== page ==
I heard a quote once that said, “Getting back together with your ex is like taking a shower, getting out, and putting on yesterday’s dirty underwear.” Mind you, the first time I heard this, I had recently gotten back together with my ex, and I wasn’t sure we would survive the second round. My whole life, I had heard stories of individuals getting together, falling apart, and then coming back to one another and thought, how stupid. You obviously must have left this buffoon for a good reason. Why are you rehashing old wounds? Find someone who you actually want to stick with! But, like many other times in my life, my opinion came back to bite me in the ass, and I found myself involved in a situation that I had been judging others for. I loved my ex, and we didn’t break up because one person was physically or emotionally abusive. We broke up because we both needed to find out who we were without the other person around.  I spent a lot of time as a single lady figuring out what I was capable of and what I wanted. I had a lot more time on my hands and reconnected with old friends and past hobbies. I loved it, but I also hated it. I realized that life was more exciting and challenging (in a good way) with my ex. And, I realized that I was completely selfish. I didn’t want anyone else to be able to enjoy him. I wanted him back for myself. He was/is such a giving, caring, and funny person. I wanted those moments back. I didn’t want to spend the rest of my life with just anyone. I wanted him. That’s when I realized that being stubborn and sticking with your old ideas isn’t always the best policy. Of course, like with anything, it depends on the situation and circumstances. However, what we had was good. I just needed to fight harder to keep it going. There have been many instances in my life where I’ve started something (ice skating, learning a foreign language, etc.) and quit half-way through because I realized the amount of time I was putting into it wasn’t worth the investment. However, he is worth the investment. And, bringing him back was one of the hardest things I’ve ever worked for. It took me 18 months to get him to realize that we could do this. We could be together and make it work. And, that time invested was certainly well spent. So, next time you’re offered a second chance…think about it first, of course…but, more importantly, think about all of the positive things that could happen if you said “yes!” Granny Smith – over and out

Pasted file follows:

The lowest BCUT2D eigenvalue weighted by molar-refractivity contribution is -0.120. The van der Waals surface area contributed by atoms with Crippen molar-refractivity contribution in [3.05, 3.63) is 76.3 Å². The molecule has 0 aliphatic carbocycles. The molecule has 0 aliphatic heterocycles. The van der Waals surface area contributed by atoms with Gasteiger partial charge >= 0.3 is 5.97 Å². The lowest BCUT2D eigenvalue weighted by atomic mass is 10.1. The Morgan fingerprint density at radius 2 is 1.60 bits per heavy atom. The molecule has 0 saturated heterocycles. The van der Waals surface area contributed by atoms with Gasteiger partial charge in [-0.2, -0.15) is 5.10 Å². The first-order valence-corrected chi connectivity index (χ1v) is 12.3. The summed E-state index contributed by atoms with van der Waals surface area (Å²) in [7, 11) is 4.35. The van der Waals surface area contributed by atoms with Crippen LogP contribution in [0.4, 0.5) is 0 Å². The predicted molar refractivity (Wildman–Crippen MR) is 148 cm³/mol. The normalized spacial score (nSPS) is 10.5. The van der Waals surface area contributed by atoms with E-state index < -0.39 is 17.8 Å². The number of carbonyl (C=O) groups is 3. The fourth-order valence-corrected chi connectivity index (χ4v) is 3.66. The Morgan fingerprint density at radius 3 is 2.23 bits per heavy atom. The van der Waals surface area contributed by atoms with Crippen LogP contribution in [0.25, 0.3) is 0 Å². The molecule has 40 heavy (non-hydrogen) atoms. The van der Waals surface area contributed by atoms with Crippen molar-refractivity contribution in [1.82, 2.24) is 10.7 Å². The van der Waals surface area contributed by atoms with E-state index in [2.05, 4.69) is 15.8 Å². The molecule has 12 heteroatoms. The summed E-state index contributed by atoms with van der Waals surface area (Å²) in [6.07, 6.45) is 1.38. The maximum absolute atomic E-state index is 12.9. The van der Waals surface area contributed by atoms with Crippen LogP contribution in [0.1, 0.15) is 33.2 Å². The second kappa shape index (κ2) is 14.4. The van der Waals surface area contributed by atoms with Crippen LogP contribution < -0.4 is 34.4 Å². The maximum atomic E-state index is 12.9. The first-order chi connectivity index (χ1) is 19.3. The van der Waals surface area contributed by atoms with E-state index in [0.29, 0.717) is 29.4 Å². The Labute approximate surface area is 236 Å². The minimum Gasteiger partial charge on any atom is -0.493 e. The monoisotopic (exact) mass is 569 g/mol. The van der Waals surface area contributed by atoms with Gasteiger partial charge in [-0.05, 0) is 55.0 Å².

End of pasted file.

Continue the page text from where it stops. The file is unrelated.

A Different Kind of ‘I Miss You’

This past week, my boyfriend Matt embarked on a journey to Hong Kong for business. I missed him A LOT, but I didn’t realize how the ‘art of missing someone’ can have many different layers.

In general, Matt and I live about 45 minutes from each other and see one another once or twice a week (depending on our schedules). When he’s not around during the week, I miss him and wonder how he’s doing and what he’s been up to. But, when he traveled to the other side of the world, I missed him in a different sense of the word.

When Matt’s 45 minutes away, we have email, text, phone calls, you name it, to help keep us connected. When he was overseas, his phone didn’t work and the only form of communication we had was with Facebook. And, seeing as how Hong Kong is 13 hours ahead of our time zone, our communication consisted of shooting a message to each other every day for the other to read during their free time.

It was hard knowing that I couldn’t pick up the phone and text, “what are you up to?” and get an instant response, let alone any response. It was especially hard if I had a bad day or wanted some advice and realized I couldn’t reach out. I was lucky that he was able to use Facebook to connect. I was worried that I wouldn’t be able to hear from him at all during the trip and was going to have to sit at home twiddling my thumbs until he made it home.

Needless to say when he came back, I felt a huge sense of relief. I felt a burden of worry lifted off of my shoulders, and I couldn’t wait to hear about his trip and wrap my arms around him. Knowing that he’s safe and home makes me feel amazing.

This instance also made me think about what family members of individuals in the army go through every year. I can’t even begin to imagine what it’s like waking up every morning knowing that your loved one is on the other side of the world facing potential danger and that you might not see them again. I give a lot of credit to those families and thank every member or our armed forces. I went a week without much contact with my significant other, I can’t imagine going for a year (or multiple years) and having the threat of danger weighing over the situation.

In what other ways have you missed someone?

Granny Smith – over and out